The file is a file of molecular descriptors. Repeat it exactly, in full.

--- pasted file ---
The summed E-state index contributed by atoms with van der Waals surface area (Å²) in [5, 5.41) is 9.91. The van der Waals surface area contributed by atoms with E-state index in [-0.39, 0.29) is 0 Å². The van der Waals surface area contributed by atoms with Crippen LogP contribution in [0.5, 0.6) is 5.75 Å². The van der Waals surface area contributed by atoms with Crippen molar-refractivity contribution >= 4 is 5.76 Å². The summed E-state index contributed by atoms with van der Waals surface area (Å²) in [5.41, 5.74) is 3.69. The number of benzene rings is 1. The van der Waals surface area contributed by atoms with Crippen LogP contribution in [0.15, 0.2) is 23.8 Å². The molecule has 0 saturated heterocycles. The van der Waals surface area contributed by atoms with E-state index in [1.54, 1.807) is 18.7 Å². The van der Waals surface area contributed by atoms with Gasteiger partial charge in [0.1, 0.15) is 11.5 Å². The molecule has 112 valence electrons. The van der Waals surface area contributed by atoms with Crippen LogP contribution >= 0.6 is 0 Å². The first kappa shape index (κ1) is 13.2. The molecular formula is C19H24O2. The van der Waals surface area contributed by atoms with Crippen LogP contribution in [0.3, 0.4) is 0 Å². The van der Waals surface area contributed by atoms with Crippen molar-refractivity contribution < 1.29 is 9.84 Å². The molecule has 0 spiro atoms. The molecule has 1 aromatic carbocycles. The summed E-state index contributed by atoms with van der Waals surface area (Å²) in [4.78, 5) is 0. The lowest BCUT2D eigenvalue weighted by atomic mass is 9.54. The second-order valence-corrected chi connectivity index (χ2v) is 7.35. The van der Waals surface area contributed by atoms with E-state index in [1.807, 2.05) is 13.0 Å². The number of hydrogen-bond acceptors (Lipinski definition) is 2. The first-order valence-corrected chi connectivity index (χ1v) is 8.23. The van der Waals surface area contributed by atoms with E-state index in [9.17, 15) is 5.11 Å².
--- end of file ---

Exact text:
The summed E-state index contributed by atoms with van der Waals surface area (Å²) in [5, 5.41) is 9.91. The van der Waals surface area contributed by atoms with E-state index in [-0.39, 0.29) is 0 Å². The van der Waals surface area contributed by atoms with Crippen LogP contribution in [0.5, 0.6) is 5.75 Å². The van der Waals surface area contributed by atoms with Crippen molar-refractivity contribution >= 4 is 5.76 Å². The summed E-state index contributed by atoms with van der Waals surface area (Å²) in [5.41, 5.74) is 3.69. The number of benzene rings is 1. The van der Waals surface area contributed by atoms with Crippen LogP contribution in [0.15, 0.2) is 23.8 Å². The molecule has 0 saturated heterocycles. The van der Waals surface area contributed by atoms with E-state index in [1.54, 1.807) is 18.7 Å². The van der Waals surface area contributed by atoms with Gasteiger partial charge in [0.1, 0.15) is 11.5 Å². The molecule has 112 valence electrons. The van der Waals surface area contributed by atoms with Crippen LogP contribution >= 0.6 is 0 Å². The first kappa shape index (κ1) is 13.2. The molecular formula is C19H24O2. The van der Waals surface area contributed by atoms with Crippen LogP contribution in [0.3, 0.4) is 0 Å². The van der Waals surface area contributed by atoms with Crippen molar-refractivity contribution < 1.29 is 9.84 Å². The molecule has 0 spiro atoms. The molecule has 1 aromatic carbocycles. The summed E-state index contributed by atoms with van der Waals surface area (Å²) in [4.78, 5) is 0. The lowest BCUT2D eigenvalue weighted by atomic mass is 9.54. The second-order valence-corrected chi connectivity index (χ2v) is 7.35. The van der Waals surface area contributed by atoms with E-state index in [1.807, 2.05) is 13.0 Å². The number of hydrogen-bond acceptors (Lipinski definition) is 2. The first-order valence-corrected chi connectivity index (χ1v) is 8.23. The van der Waals surface area contributed by atoms with E-state index in [9.17, 15) is 5.11 Å².